Fall 2021 - HIST 377 D100

Environmental History (4)

Class Number: 3917

Delivery Method: In Person


  • Course Times + Location:

    Sep 8 – Dec 7, 2021: Mon, 9:30 a.m.–12:20 p.m.

  • Exam Times + Location:

    Dec 14, 2021
    Tue, 11:59–11:59 p.m.

  • Prerequisites:

    45 units, including six units of lower division history.



Examines the reciprocal influences between humans and nature through time. Topics may include settlement, agriculture, technology, politics, urbanization, science, and conservation. Students with credit for GEOG 377 may not take this course for further credit.


We live, it has been said, in a country with too much geography and not enough history. Yet no corner of Canada remains pristine, or untouched by people. Even the most remote places bear traces of human activity throughout time. This course explores Canada’s geography and history through the lens of environmental history, an interdisciplinary field that studies the reciprocal relationships between humans and the non-human world in the past. We will consider three overarching questions. How have non-human actors (plants, animals, microbes) and factors (topography, climate) shaped human affairs in the northern half of North America? How have different Indigenous and settler communities understood and represented Canadian environments through science and art? How and why have people in what is today Canada made changes, both accidental and deliberate, in the lands around them—and with what consequences? We’ll also discuss some historiographical and methodological issues central to the field, including the relationship between environmental history and environmental activism, the unfortunate tendency of environmental history to depress rather than inspire its readers, and the possibility of writing critical, but “hopeful” environmental histories instead.

Lectures and tutorials will be delivered synchronously on Zoom. Lectures will be recorded and posted on the course’s Canvas website for the benefit of students who are unable to attend. Tutorials will not be recorded. Students who have concerns about their ability to regularly attend and participate in synchronous tutorials should contact Dr Adcock as soon as possible.

Students will require a computer or other device able to access the Internet, and an Internet connection capable of handling the high bandwidth requirements associated with, e.g., synchronous lectures and tutorials held on Zoom.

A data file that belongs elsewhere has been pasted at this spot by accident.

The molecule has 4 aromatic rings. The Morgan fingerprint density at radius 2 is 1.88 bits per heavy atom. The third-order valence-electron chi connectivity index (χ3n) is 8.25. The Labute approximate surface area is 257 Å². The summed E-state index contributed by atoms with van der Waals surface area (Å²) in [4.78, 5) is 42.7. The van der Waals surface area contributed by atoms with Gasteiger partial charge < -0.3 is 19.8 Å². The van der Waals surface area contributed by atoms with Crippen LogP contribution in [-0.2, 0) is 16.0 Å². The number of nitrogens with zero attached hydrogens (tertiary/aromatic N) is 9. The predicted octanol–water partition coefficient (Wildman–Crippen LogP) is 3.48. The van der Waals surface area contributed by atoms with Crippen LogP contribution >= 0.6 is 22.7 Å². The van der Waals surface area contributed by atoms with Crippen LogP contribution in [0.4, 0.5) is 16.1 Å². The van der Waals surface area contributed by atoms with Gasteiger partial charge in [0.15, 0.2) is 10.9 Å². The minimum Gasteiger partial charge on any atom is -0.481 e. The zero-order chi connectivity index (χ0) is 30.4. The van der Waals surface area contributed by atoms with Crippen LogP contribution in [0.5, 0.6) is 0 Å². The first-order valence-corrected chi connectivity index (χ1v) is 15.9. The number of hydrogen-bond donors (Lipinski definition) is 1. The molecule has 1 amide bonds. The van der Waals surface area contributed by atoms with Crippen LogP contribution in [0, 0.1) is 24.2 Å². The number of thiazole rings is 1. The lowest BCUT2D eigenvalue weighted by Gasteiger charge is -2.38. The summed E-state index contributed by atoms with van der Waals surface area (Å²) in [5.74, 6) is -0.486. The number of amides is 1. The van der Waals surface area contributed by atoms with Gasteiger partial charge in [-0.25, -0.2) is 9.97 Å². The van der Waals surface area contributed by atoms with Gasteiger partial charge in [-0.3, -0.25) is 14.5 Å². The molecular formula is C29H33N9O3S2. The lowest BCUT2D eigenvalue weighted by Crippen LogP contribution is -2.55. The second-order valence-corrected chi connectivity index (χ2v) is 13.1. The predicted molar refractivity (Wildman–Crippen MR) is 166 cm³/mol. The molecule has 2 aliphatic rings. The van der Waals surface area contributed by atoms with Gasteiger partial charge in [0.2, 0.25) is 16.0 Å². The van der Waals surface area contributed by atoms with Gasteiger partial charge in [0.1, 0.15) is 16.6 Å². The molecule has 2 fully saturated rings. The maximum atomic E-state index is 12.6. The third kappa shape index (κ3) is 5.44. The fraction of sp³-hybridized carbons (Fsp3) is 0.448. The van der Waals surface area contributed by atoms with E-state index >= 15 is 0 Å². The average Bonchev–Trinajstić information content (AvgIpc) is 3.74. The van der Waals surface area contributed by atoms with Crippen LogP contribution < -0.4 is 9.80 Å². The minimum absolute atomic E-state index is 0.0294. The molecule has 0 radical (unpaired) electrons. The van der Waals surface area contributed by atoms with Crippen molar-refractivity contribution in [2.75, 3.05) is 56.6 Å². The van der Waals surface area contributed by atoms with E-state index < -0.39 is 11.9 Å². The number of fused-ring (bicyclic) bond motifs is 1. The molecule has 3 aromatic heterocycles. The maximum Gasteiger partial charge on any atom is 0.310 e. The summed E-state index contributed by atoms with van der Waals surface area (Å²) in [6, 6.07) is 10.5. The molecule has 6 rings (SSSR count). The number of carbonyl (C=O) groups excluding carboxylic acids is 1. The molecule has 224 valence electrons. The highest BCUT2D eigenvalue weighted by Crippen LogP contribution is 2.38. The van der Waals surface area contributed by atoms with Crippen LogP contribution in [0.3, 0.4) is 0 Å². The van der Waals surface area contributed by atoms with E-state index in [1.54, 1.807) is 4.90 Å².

The final exam will be take-home, i.e., asynchronous. 


By the end of this course, students will be able to:

  • Assess how human and non-human actors and factors have altered Canadian environments over time, and with what consequences
  • Analyze how social and cultural interpretations of Canadian environments have changed over time, and situate these in appropriate historical and cultural contexts
  • Discuss key historiographical and methodological issues in the field of environmental history with reference to course content
  • Practice and hone the skills of interpreting, evaluating, and synthesizing primary and secondary sources in various formats.


  • Participation 15%
  • Ecological imperialism paper 20%
  • Place "biography" 32.5%
  • Final exam 32.5%



There are no required textbooks for this course. All readings will be made available on, or will be linked to the course’s Canvas website.

Registrar Notes:


SFU’s Academic Integrity web site http://www.sfu.ca/students/academicintegrity.html is filled with information on what is meant by academic dishonesty, where you can find resources to help with your studies and the consequences of cheating.  Check out the site for more information and videos that help explain the issues in plain English.

Each student is responsible for his or her conduct as it affects the University community.  Academic dishonesty, in whatever form, is ultimately destructive of the values of the University. Furthermore, it is unfair and discouraging to the majority of students who pursue their studies honestly. Scholarly integrity is required of all members of the University. http://www.sfu.ca/policies/gazette/student/s10-01.html


Teaching at SFU in fall 2021 will involve primarily in-person instruction, with approximately 70 to 80 per cent of classes in person/on campus, with safety plans in place.  Whether your course will be in-person or through remote methods will be clearly identified in the schedule of classes.  You will also know at enrollment whether remote course components will be “live” (synchronous) or at your own pace (asynchronous).

Enrolling in a course acknowledges that you are able to attend in whatever format is required.  You should not enroll in a course that is in-person if you are not able to return to campus, and should be aware that remote study may entail different modes of learning, interaction with your instructor, and ways of getting feedback on your work than may be the case for in-person classes.

Students with hidden or visible disabilities who may need class or exam accommodations, including in the context of remote learning, are advised to register with the SFU Centre for Accessible Learning (caladmin@sfu.ca or 778-782-3112) as early as possible in order to prepare for the fall 2021 term.